Force Majeure? Contractual Performance During the Coronavirus Pandemic

Do the present circumstances excuse contractual performance? In general, performance will only be excused if: 1) there is a specific provision in the contract excusing performance upon the happening of particular events (a “force majeure” clause); or 2) performance becomes impossible as a result of some circumstance that could not have been foreseen at the time the contract was made.

These concepts are typically narrowly construed by courts; there is a strong preference in the law to enforce contracts. Thus, “force majeure” clauses will be narrowly read to encompass only listed events (and even then, only if the party seeking to be excused could not have prevented the event). And, the “force majeure” event must be the proximate, or direct, cause of the failure to perform.

Force majeure clauses are creatures of contract. There are no “standard” or prescriptive clauses, and such clauses—or any particular types of covered events—are not implied. Each contract must be examined individually to determine whether a force majeure clause exists, and each such clause must be read on its own terms to analyze what types of events are covered. Many force majeure clauses—particularly in construction contracts—will also delineate the obligations of the parties upon the occurrence of a listed event: is performance fully excused, or just suspended? If suspended, which party will bear any associated costs? These questions are answered by reference to the respective contract.

Absent a force majeure clause, a party may be relieved from performance of a contractual obligation through the common law if the obligation becomes impossible to perform, and such impossibility could not have been anticipated in the subject contract. Impossibility means more than just difficulty. Inconvenience, financial loss, required changes to planned operations, etc., will not excuse performance. Rather, the case law indicates that performance must have been rendered physically impossible, in the truest sense of that word, in order to relieve a non-performing party from liability. Typically, this means that either the means of performance, or the very subject matter of the contract, have been physically destroyed. These rules apply to “acts of God”—typically, the consequences of the “act of God” must have not been avoidable, and the “act of God” must have been directly involved in the destruction of the means of performance or of the subject matter of the contract.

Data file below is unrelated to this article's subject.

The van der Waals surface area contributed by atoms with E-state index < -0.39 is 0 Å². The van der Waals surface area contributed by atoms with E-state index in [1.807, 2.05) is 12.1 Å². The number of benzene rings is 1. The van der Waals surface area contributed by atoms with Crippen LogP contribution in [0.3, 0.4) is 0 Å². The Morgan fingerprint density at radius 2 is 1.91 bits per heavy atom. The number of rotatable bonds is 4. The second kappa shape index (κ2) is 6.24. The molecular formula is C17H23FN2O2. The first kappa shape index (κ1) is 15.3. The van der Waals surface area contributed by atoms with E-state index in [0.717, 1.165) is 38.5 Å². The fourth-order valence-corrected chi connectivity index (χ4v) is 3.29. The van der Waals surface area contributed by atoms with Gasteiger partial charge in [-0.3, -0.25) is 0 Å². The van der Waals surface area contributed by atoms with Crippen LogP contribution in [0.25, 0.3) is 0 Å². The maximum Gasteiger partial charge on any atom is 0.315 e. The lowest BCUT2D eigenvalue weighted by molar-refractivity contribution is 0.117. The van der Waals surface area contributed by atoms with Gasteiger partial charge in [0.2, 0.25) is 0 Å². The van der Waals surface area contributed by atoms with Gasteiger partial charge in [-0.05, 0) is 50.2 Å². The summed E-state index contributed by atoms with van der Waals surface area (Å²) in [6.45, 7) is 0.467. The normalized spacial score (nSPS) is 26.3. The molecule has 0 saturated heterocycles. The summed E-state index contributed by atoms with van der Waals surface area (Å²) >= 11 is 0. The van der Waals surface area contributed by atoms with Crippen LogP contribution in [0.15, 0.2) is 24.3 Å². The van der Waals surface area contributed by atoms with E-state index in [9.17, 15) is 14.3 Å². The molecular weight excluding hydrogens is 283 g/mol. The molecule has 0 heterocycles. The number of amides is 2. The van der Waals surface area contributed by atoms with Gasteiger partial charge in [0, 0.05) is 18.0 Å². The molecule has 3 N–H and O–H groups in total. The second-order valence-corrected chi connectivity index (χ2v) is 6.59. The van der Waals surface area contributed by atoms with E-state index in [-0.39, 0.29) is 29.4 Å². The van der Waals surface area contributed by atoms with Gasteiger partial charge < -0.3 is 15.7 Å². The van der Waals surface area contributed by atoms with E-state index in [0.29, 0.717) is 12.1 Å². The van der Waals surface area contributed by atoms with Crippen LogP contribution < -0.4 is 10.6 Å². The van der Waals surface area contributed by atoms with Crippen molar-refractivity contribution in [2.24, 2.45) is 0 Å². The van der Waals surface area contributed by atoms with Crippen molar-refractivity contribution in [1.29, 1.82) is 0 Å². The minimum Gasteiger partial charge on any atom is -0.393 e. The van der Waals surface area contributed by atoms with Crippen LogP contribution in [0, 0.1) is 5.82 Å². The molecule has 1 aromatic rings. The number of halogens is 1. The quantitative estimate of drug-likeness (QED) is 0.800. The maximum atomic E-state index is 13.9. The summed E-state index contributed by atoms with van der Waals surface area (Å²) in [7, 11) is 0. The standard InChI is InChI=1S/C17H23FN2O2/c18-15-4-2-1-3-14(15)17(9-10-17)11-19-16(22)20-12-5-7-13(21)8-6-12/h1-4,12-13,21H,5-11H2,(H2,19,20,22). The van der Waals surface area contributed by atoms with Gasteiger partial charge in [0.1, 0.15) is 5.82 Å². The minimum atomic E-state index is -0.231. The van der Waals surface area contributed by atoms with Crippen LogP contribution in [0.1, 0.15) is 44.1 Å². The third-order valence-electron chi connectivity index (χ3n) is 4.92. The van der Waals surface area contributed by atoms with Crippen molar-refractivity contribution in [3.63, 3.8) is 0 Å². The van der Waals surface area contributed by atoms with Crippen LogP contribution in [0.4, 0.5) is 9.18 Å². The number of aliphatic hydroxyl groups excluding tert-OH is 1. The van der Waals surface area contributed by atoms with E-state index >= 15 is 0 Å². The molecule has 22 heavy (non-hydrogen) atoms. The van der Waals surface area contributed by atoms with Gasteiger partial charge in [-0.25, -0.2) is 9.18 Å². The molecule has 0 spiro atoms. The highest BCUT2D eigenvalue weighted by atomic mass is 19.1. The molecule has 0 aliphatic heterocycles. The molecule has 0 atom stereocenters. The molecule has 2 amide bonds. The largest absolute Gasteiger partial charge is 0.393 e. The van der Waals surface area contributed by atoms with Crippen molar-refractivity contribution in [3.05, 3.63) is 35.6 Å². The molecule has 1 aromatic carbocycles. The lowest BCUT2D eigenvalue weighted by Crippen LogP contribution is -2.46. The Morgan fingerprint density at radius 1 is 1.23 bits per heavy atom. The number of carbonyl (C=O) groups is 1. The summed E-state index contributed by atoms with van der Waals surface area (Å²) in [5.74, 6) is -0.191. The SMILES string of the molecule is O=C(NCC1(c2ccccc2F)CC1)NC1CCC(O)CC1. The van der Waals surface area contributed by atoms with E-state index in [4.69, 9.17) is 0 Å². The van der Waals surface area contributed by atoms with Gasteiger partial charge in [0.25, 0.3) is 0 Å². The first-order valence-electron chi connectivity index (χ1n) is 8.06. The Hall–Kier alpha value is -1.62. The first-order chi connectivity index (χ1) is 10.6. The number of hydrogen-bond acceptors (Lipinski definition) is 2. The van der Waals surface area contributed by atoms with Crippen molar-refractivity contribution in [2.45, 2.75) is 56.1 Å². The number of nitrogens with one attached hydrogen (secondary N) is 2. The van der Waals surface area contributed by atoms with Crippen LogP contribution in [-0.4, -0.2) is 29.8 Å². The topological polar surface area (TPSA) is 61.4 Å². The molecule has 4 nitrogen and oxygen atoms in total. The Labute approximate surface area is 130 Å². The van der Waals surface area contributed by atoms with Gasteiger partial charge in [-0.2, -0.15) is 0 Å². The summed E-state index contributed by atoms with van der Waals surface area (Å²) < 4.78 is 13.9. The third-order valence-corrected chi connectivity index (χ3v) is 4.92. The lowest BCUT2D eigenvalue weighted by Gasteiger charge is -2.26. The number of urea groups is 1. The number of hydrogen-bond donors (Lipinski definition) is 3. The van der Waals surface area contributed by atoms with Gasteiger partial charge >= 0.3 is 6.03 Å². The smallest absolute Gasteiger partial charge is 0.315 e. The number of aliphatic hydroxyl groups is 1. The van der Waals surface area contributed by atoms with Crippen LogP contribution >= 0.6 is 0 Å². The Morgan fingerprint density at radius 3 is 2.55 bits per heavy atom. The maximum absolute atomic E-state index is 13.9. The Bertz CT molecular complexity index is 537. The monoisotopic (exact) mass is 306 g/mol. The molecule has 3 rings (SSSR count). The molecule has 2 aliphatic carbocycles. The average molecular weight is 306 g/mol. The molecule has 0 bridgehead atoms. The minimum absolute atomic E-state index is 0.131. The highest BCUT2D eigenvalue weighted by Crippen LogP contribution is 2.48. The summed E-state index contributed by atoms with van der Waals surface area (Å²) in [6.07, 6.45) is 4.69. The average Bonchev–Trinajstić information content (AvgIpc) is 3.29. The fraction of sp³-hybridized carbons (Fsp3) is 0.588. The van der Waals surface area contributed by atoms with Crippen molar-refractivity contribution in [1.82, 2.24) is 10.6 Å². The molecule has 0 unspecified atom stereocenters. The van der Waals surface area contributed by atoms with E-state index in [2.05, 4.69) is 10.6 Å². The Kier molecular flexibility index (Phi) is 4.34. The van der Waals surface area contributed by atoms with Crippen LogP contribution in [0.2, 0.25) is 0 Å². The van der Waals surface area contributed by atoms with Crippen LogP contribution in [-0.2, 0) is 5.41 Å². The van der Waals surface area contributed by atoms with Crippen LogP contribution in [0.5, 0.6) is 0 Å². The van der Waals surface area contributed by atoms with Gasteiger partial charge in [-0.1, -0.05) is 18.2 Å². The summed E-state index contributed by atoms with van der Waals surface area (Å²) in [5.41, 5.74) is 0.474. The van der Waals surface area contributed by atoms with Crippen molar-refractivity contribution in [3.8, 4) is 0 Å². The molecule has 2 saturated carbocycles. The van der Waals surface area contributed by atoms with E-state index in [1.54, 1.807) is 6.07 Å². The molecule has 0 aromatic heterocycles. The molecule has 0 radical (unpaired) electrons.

Although sickness can be a basis for the common law defense of impossibility, such an excuse only applies where performance requires the services of a particular individual, who has become ill and thus cannot render the required services.

Governmental action, or changes in law, can also be a basis for a claim of common law impossibility. However, such action or changes still must result in actual impossibility; the fact that a governmental order or change in law makes performance more difficult, inefficient, or economically unprofitable, will generally not relieve a party from performance.

In response to the coronavirus pandemic, governments at various levels have taken some action that may render certain types of performance “impossible,” at least for the time being. In particular, government orders prohibiting gatherings of certain sizes may directly render certain contracts impossible to perform. These orders and guidelines are changing daily, and should be routinely monitored to determine whether a claim of impossibility could be successfully asserted. Copies of Governor Cuomo’s applicable Executive Orders can be found here.

Please contact Alex Ferrini, or your regular contact at Olshan, if you have any questions.

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